Wednesday, 17 October 2007

Who do you think you are kidding, Mr Cullen?

It was revealed late last week that the Labour-led minority coalition Government is sitting on a massive operating surplus of $8.7 billion.

But still Finance Minister Michael Cullen continues to act like a spoilt child with too many toys, blatantly lying to uninformed journalists about the benefits of a huge tax package unveiled this week by Australian Treasurer Peter Costello.

Cullen claimed "there was nothing in the Australian tax cut package for those earning under $30,000 a year".

Either he is seriously misinformed, or seriously mathematically challenged. For most low income workers in Australia, their first $20,000 of annual earnings would effectively be tax-free once the full package is implemented. (The tax-free income level for senior citizens is higher again).

David Farrar over at Kiwiblog
has calculated that someone earning "$30,000 a year" (whether single or married, and with or without children) will pay just $1,500 in tax... which translates to an average tax rate of just 5%. (A NZ worker on $30,000 currently loses $5,730 in income tax each year!!)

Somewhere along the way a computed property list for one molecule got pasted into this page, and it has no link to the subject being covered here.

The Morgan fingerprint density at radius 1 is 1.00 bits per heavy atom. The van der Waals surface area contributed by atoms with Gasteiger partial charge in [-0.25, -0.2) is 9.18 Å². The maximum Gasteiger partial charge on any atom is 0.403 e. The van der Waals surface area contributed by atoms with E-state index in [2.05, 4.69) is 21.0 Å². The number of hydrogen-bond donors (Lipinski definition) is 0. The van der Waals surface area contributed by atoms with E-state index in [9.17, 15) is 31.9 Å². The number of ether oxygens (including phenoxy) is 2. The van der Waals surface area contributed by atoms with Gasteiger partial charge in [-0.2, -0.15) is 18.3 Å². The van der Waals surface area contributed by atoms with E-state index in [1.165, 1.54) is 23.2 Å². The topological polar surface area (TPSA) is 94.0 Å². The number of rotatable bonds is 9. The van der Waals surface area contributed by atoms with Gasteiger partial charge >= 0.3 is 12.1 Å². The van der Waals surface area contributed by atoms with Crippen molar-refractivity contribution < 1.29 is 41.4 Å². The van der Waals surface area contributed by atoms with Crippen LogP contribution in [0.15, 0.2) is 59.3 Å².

A generous tax-free threshold is something New Zealand's next Government needs to address as a priority. Forget the arguments from the left that "tax cuts benefit the rich"... introducing a 0% tax rate on the first portion of income means every single workers start off on the same footing.

A 'Personal Tax Allowance' is common overseas... in the UK the tax free amount is currently £5,225 (~NZ $14,000). Even the Green Party (at the last election at least) are in favour of a 0% tax rate for all New Zealanders... for the first $5,000 of income at least.

On top of the tax-free allowances and lower tax rates, Australian workers also get an extra 9% of their gross salary (minimum) paid by their employer directly into their personal superannuation plan (by contrast, New Zealand workers enrolled in KiwiSaver can look forward to a whopping 1% contribution from next April, rising to 4% by April 2011).

Again, check out Kiwiblog where David Farrar has done a great breakdown and analysis of the relative potential tax bills between New Zealand and Australian workers, based on Costello's plan...

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